The next year-and-a-half could be one of the most important in the contemporary history of the Canadian conservative movement.
It might compare only to the period between the Conservative Party of Canada’s creation in December 2003, Stephen Harper’s selection as party leader in March 2004, and the founding policy convention roughly six months later. This initial period was historic not only because it brought an end to the vote-splitting that had bedevilled Canada’s political right for more than a decade, but it is when Harper began to realize his vision of a political party underpinned by a clear, coherent, and positive conservative philosophy. This philosophy—a commitment to economic and personal freedom along with a traditionally conservative conception of key institutions such as the family and one’s local community— formed the backbone of the Conservative party’s political coalition as well as the intellectual foundation of its governing agenda.
The next 18 months will determine whether the Conservative party continues to subscribe to Harper’s successful vision and holds together its robust political coalition or goes in another direction. Which brings us to recent speculation about Kevin O’Leary’s prospective interest in the party’s leadership.
O’Leary is a successful businessman who has transformed himself into a television personality and one of the country’s most famous proponents of capitalism. There is no question he is good at what he does. He is the talking head that people like to hate and whose weekly appearances invariably become the subject of water-cooler fodder. His breakthrough into the U.S. market is a validation of his carefully designed persona.
The problem is his presentation of markets and entrepreneurialism more resembles a left-wing caricature of what constitutes conservatism than it represents the proper balance between freedom and tradition and liberty and order. His assertions like “greed is good,” “money is my military,” and “you have to be willing to sacrifice everything to be successful, including your personal life, your family life, maybe more” reflect a one-dimensional understanding of what motivates people and what sustains strong and dynamic communities.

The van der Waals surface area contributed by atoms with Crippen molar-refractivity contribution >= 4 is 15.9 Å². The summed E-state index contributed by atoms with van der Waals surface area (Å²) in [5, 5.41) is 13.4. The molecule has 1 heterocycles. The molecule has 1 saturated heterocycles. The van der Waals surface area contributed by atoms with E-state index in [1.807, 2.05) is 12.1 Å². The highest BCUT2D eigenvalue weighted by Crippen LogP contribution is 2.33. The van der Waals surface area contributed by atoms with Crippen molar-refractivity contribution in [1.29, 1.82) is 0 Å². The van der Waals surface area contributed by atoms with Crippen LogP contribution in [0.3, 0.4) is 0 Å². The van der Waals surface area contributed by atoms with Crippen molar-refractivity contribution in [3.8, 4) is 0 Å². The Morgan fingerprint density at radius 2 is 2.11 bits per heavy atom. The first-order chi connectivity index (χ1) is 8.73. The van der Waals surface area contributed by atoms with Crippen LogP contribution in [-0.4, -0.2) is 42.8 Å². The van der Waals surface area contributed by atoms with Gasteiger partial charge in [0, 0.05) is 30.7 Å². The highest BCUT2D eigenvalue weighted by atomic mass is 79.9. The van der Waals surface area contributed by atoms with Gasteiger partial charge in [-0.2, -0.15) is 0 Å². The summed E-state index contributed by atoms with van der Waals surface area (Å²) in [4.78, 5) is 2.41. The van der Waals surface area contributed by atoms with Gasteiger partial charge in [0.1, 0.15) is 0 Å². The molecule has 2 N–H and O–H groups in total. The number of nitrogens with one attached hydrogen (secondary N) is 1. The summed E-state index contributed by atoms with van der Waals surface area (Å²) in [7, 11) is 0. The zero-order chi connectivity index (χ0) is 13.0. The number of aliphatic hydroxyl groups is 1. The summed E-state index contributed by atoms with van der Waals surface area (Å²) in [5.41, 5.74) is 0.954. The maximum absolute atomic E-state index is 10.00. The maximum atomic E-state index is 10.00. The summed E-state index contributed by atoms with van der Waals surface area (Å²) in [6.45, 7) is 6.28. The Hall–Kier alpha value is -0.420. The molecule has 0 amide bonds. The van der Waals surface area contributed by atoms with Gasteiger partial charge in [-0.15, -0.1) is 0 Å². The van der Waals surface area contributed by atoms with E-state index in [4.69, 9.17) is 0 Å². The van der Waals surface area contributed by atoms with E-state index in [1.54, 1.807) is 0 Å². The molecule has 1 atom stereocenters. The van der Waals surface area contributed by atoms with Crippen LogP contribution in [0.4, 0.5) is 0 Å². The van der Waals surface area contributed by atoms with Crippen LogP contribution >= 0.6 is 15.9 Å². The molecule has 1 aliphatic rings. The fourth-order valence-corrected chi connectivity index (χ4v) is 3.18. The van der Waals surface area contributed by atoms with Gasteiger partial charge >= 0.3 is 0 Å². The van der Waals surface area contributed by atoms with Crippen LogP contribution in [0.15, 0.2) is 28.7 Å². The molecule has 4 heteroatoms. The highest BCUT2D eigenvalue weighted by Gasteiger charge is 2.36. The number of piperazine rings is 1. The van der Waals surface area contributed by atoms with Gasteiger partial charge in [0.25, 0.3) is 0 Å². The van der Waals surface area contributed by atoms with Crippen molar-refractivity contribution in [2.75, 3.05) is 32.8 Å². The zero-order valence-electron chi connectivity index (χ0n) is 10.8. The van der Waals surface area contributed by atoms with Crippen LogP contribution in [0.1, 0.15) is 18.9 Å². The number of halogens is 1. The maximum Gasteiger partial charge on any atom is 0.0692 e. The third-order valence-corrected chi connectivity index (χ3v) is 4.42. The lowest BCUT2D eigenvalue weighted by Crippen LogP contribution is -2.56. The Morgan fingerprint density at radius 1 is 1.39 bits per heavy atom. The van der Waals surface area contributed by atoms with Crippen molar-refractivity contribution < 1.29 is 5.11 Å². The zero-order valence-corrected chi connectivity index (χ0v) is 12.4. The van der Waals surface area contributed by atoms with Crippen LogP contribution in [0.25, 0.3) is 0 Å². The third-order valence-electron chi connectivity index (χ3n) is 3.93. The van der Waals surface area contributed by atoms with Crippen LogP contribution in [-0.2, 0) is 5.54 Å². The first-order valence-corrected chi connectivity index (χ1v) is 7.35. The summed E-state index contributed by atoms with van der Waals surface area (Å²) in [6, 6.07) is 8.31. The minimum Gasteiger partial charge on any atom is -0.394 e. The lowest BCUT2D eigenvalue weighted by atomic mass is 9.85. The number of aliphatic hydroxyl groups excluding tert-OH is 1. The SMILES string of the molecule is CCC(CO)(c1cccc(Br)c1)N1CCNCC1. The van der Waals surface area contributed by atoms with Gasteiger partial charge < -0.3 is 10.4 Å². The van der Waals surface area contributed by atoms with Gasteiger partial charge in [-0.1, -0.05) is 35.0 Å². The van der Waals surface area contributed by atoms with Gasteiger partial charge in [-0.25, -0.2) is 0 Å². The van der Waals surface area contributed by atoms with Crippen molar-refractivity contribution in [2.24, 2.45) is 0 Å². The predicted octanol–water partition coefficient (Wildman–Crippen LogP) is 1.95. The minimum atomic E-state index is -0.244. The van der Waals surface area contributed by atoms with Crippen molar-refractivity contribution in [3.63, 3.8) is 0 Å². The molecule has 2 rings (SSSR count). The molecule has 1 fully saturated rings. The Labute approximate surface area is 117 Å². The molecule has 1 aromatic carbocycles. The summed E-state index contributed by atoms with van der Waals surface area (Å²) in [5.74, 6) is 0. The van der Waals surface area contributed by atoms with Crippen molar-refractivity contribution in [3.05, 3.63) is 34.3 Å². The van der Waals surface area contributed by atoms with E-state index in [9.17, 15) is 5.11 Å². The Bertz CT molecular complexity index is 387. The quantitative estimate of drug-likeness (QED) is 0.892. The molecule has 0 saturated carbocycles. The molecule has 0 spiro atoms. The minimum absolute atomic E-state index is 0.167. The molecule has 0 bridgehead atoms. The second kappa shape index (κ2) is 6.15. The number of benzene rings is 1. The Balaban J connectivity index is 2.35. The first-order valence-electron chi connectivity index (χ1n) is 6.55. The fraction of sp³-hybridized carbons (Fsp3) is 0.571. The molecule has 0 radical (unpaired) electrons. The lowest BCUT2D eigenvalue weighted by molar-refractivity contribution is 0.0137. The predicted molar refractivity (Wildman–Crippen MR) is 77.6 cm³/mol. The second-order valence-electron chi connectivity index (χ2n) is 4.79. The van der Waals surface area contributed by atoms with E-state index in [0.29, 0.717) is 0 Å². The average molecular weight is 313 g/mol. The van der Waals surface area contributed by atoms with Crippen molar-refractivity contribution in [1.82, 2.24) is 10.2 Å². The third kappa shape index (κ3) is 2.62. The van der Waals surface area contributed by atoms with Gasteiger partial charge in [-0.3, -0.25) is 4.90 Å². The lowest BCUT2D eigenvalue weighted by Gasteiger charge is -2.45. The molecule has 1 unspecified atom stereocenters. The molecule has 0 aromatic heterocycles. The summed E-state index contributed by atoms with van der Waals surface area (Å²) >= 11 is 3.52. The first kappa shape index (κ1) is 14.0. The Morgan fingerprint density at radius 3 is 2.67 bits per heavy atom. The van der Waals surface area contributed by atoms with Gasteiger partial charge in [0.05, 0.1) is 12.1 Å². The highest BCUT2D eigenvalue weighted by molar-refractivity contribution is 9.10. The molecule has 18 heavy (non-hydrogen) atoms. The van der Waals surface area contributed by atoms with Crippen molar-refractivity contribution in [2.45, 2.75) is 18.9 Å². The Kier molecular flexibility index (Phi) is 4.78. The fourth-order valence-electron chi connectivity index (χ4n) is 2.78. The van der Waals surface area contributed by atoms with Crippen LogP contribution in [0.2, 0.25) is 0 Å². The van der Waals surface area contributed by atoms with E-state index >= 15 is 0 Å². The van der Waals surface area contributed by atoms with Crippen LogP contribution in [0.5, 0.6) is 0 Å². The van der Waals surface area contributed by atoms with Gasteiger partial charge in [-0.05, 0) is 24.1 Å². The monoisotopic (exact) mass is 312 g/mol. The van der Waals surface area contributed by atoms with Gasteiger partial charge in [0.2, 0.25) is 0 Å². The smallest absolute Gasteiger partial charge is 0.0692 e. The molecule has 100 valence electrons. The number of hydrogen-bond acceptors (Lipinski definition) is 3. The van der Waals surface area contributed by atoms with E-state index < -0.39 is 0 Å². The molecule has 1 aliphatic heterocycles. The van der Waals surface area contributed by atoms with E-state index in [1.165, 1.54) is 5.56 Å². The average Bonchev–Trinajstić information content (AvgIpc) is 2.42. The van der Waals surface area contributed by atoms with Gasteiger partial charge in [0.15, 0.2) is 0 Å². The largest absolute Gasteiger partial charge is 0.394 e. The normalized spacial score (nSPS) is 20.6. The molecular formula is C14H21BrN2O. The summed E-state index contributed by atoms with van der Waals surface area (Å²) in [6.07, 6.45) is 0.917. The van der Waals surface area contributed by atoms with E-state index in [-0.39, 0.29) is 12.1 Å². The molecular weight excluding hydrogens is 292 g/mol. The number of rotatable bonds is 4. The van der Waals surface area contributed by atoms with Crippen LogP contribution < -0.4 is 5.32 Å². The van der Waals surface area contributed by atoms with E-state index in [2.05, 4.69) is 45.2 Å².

If O’Leary wants to position himself as a thoughtful and compassionate conservative, he needs less Ayn Rand and more Edmund Burke.
The true conservative vision is about much more than “go[ing] to bed richer,” to quote another O’Leary-ism. Conservatives subscribe to the principles of classical liberalism and thus place an emphasis on personal freedom and understand that the market is the most efficient means of allocating scarce resources and that private property is a bulwark against state coercion. But they do not give primacy to individualism or market economics at the expense of all other considerations. Instead, conservatives also adhere to the Burkean values of subsidiarity and attachment to one’s family, community, and civil society as highly as markets.
Harper shared this broader conservative conception of society and saw its potential as the basis of a “coalition of ideas.” He called on Canadian conservatives to “rediscover the virtues of Burkean conservatism” to serve as the guideposts of a new intellectual and political movement that brought together classical liberalism and traditional conservative values. As we have argued elsewhere, this fusionist vision is the basis for the success of the Conservative party for the past 12 years.
O’Leary’s narrow, materialistic vision has more in common with modern liberalism than it does with conservatism to the extent that it is preoccupied with material needs unrooted from any moral or transcendental foundation. Such a narrow vision would fracture the Conservative party’s successful political coalition. It would also diminish conservatism’s contribution to Canada’s intellectual life.
An appreciation of free enterprise ought to be a necessary but insufficient condition for the next leader of the Conservative party. O’Leary is a successful businessman and impressive showman. But his narrow conception of conservatism is not enough to make him a successful modern Canadian conservative leader.
Ken Boessenkool and Sean Speer are former senior advisers to the Rt. Hon. Stephen Harper.
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